Backstrip 1.1 Instructions
You can backstrip a section in three steps. First, make a data file using TeachText and save it as backstrip.dat. Next, double-click on the backstrip program and it will automatically open your data file, as long as the data file is in the same folder/location as the backstrip program. The program will show you the results as it runs, which might take a while for large data sets. The program will automatically save your results in a file called backstrip.res. Finally, you can open your output file in any program like Excel to plot it.
Making a data file
Use TeachText to make your data file. You must save it as backstrip.dat. Any other name will not work and it must be typed entirely lowercase.
Enter your data starting with the uppermost layer and ending with the bottom layer. Your data set will run correctly only if it is in stratigraphic order (youngest at the top, oldest at the bottom). After the last set of data, be sure to press return, or it won't read the last line of data.
For each layer, type the following in order on one line:
- thickness (in meters, including a decimal point)
- a blank space
- water depth (in meters, including a decimal point)
- a blank space
- the lithologic code (no decimal point).
Your data should look something like this:
50.0 2.0 1
0.0 0.0 1
21.5 25.0 2
34.5 10.0 2
0.0 0.0 1
20.0 25.0 2
52.5 10.0 2
38.0 10.0 2
37.1 25.0 2
1.0 2.0 1
You should note several things. The youngest layer is at the top; the oldest layer is at the bottom. In the actual data file, I would make sure to press return after the last (oldest) layer. The youngest layer is 50.0 meters thick, was deposited in 2.0 meters of water, and has a lithology code of 1, indicating that it is a sandstone (see below). Note that every thickness and water depth has a decimal point, and that no lithologic code has a decimal point.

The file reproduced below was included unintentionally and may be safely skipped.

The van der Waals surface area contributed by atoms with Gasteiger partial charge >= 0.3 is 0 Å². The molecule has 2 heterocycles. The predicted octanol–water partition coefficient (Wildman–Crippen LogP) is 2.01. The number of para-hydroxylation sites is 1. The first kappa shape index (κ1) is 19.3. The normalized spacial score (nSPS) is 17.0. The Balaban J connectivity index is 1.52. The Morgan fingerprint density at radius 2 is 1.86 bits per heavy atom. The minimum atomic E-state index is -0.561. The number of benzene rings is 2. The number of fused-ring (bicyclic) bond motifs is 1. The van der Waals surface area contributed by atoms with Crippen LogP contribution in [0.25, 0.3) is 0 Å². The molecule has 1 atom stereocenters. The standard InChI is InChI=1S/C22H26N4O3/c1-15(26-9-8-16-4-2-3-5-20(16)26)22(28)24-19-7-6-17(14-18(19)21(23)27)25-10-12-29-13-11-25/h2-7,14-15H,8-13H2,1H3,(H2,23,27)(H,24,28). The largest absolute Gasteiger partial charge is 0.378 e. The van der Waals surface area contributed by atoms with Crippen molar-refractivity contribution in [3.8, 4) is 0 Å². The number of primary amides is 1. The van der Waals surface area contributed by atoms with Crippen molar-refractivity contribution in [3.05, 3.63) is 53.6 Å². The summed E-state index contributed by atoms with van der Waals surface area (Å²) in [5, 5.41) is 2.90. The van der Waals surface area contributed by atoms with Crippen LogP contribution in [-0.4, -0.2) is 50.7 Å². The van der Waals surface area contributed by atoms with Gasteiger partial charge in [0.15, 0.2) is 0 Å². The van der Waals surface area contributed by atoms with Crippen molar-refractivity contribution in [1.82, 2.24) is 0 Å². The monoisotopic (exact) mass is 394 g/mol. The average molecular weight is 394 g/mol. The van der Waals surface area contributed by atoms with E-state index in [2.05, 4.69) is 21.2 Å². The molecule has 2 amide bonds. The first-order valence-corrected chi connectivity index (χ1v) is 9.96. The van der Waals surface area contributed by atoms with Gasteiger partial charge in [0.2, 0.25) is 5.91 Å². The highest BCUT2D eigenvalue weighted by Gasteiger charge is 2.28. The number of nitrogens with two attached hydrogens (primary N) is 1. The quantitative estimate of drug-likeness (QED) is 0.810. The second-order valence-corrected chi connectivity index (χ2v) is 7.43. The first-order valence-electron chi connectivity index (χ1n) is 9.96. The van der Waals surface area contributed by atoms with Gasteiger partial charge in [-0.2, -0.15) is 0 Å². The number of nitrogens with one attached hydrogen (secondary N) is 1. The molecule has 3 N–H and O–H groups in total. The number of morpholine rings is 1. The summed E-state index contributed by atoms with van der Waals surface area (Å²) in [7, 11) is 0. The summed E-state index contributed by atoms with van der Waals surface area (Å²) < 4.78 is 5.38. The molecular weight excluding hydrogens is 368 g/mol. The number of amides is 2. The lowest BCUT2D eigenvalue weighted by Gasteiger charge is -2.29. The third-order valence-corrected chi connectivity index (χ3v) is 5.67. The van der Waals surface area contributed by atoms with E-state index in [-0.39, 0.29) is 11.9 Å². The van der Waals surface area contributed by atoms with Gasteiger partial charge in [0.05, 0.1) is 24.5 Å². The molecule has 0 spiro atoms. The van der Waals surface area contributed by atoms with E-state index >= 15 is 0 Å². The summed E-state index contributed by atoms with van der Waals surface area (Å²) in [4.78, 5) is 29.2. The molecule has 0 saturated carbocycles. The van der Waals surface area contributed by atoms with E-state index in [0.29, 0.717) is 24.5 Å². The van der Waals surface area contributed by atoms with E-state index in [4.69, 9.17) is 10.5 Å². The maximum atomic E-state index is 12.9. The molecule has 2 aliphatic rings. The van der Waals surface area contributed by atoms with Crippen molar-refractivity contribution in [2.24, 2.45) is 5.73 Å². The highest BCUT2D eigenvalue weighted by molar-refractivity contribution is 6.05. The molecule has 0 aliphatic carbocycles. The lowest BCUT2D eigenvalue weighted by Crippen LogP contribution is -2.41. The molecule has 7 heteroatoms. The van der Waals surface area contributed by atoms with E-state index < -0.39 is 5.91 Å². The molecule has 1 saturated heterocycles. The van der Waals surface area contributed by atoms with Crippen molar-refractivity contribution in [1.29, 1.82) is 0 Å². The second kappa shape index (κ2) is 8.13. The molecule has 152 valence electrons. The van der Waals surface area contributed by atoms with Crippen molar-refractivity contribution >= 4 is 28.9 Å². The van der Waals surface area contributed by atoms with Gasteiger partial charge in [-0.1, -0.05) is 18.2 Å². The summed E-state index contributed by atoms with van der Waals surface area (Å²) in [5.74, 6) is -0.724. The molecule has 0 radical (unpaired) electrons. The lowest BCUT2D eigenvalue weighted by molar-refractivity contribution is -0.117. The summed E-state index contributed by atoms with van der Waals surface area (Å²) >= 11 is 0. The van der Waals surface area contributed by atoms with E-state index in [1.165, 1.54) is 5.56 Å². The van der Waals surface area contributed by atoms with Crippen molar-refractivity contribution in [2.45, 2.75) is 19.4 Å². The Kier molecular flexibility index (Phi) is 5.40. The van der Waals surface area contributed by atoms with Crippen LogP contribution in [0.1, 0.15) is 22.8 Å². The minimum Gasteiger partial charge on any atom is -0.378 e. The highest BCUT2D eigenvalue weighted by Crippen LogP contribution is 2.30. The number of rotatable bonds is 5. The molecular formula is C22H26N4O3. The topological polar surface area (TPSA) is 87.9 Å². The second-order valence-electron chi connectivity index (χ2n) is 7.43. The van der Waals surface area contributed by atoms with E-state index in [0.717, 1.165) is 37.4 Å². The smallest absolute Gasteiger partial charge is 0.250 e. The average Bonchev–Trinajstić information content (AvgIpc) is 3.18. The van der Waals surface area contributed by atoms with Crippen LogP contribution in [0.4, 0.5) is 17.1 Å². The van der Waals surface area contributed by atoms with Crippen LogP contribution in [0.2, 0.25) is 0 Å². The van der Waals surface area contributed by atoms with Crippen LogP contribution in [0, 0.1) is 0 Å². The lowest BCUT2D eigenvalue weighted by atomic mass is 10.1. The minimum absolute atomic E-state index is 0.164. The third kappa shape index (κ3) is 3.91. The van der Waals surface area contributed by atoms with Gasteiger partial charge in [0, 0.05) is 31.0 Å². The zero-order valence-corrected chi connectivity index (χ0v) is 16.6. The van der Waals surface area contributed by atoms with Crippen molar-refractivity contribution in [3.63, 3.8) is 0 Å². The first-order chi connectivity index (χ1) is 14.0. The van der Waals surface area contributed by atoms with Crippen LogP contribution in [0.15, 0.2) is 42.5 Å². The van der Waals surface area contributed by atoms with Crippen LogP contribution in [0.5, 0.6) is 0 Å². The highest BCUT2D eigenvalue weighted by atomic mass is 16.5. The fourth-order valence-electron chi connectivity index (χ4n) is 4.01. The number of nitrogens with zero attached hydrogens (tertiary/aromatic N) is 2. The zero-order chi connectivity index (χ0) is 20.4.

Count the number of lines of data you have and write this down somewhere. Save your file when you're finished, and quit TeachText.
Running the program
Make sure your backstrip.dat data file is in the same location/folder as the backstrip program. Double-click on the backstrip program to run it. It will automatically read your data, calculate the backstripping, then display a table of the results. It will also save your data as backstrip.res and this file will be located in the same location/folder as the backstrip program.
Watch the program as it runs to see its progress. After it reads your data it will first write how many lines of data you have. Verify that this matches what you wrote down. Next, it will write the data to the screen; you should verify that the numbers and sequence make sense. When the program says "Beginning calculations...", be patient as this step may take several minutes for large data sets.
The program will then show what it is printing to the output file. The output is in the same order that you typed it: oldest at the bottom, youngest at the top. The first three columns of output are your data, the last column is the total accomodation space accumulated by the end of that layer. In most cases, the a-space column will monotonically increase over time, although it can decrease in some situations. Once the program is finished, press return and the program will automatically quit.
Viewing your results
You can open your data file in Excel or a similar program. Column labels are not included in the output file, but from left to right, the columns are: thickness, water depth, lithology, cumulative accomodation space. Note that this last column is not the space created in any given time step, but the total amount of accommodation space made to that point in time.
Based on your research, assign a numerical data corresponding to the end of each layer, and then you can plot the a-space column on the y-axis and the age on the x-axis. A-space should increase downwards on your plots, and time should proceed from left to right (i.e., oldest on the left, youngest on the right). This may take some fiddling to get your particular program to do this right.
Update notes - version 1.1
This modification eliminates certain rare conditions under which the model would fail to converge and enter an infinite loop. These modifications also speed execution time in all cases.